New service connects healthcare professionals to mental health resources

The Ohio State Medical Association has announced the launch of a free, anonymous service to help healthcare workers screen for mental and emotional health issues statewide.

Brian Santin, a vascular surgeon and president of the association, said Wednesday that the emotional toll on medical professionals during the COVID-19 pandemic has strained the profession.

May is Mental Health Awareness Month, and Santin said the medical association’s new Well-Being CARE service aims to help medical professionals normalize the conversation about mental and emotional health issues, empowering them to take action to get the support they need.

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“It should come as no surprise that the last two years of the pandemic have had a tremendous emotional and mental impact on doctors, nurses and just about everyone working in the healthcare system,” Santin said. “When healthcare workers are supported physically and mentally, we are able to do what we do best – and that is caring for our patients.”

Physicians affected by burnout and depression amid COVID-19 pandemic

A survey of 13,000 physicians in 29 specialties on physician burnout and depression released in January by Medscape, a health care publication, found physicians nationwide were facing ongoing COVID stress and d other challenges. Those who experience the most emotional and mental health problems are those in the fields of emergency medicine at 60% and intensive care at 56%.

According to the American Association of Critical-Care Nurses, 66% of nurses surveyed believe their experiences during the pandemic caused them to consider leaving nursing. A staggering 92% of nurses surveyed said the pandemic has exhausted nurses in their hospitals and as a result, they believe their careers will be shorter than expected.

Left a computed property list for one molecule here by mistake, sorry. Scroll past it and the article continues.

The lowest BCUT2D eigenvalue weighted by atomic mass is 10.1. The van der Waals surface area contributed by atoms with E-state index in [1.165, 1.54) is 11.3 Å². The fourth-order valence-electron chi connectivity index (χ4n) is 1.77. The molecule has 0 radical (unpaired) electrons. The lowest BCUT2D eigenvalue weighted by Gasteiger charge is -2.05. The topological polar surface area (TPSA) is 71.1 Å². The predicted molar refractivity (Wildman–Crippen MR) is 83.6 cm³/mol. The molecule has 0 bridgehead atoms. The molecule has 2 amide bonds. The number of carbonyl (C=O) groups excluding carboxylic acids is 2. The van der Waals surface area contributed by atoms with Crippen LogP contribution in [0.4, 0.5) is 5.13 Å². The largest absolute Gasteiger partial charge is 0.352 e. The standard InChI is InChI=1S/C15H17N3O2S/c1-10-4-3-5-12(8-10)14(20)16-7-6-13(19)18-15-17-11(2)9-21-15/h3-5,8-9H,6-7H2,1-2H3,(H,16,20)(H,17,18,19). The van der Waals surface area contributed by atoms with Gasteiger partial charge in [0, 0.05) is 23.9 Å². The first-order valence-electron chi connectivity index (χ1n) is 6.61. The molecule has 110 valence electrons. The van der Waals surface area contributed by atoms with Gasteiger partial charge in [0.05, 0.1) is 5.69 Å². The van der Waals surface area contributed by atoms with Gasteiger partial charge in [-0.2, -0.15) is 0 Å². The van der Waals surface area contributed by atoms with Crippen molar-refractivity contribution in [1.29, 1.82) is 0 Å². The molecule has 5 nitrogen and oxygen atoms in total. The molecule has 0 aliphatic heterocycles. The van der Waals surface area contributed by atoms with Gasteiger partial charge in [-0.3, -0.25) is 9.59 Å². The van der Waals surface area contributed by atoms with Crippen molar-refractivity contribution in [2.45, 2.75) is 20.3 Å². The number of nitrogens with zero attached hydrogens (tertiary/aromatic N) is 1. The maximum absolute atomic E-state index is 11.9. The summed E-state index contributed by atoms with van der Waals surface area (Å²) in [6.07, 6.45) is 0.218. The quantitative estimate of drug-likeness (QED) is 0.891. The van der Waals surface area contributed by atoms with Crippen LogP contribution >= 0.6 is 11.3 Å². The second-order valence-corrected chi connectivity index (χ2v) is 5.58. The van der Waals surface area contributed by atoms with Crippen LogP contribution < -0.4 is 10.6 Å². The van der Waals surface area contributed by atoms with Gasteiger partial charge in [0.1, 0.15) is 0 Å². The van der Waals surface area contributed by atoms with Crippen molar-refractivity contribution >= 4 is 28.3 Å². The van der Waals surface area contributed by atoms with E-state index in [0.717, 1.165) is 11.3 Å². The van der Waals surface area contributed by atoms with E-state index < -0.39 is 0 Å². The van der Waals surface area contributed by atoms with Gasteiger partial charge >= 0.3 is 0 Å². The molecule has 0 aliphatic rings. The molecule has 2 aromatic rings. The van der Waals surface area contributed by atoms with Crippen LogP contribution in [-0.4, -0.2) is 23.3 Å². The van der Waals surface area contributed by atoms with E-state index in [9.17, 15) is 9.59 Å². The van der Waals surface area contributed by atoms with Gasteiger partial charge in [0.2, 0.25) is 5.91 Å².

The new Well-Being CARE service is free, confidential, and available to all Ohio-licensed healthcare professionals, including students enrolled in healthcare education programs. The Ohio Physicians Health Program, the American Foundation for Suicide Prevention and the Physician Foundation assisted in the development and operation of the service, the state medical association said.

Healthcare professionals can access the new service by going online to, where they can complete a brief mental and emotional health assessment, receive referrals for mental health services in their community, and have the option to connect privately with a licensed mental health professional. .

The state medical association also partners with organizations across the state that employ, represent, or communicate with medical professionals, to help raise awareness of the importance of emotional and mental health and the new service. . Throughout 2022, the association and partner organizations plan to host local events for healthcare workers to promote service availability and have important conversations about healthcare providers and their well-being. -be.

Santin said everyone in Ohio can support mental health awareness for healthcare workers by encouraging those they know in the field to visit the website and receive a free private screening.

Todd Baker, CEO of the state medical association, said the organization sees this as a grassroots effort within the profession to help fellow medical professionals.

“When colleagues talk to colleagues in healthcare, they’re very direct and have no problem connecting on things related to physical health,” Baker said. “Everyone knows someone who can deal with a physical problem. Where we see it helping is providing that on-ramp for mental health inspection.

Cole Behrens is a reporter for the Columbus Dispatch, covering public safety and breaking news. You can reach him at or find him on Twitter at @Colebehr_report

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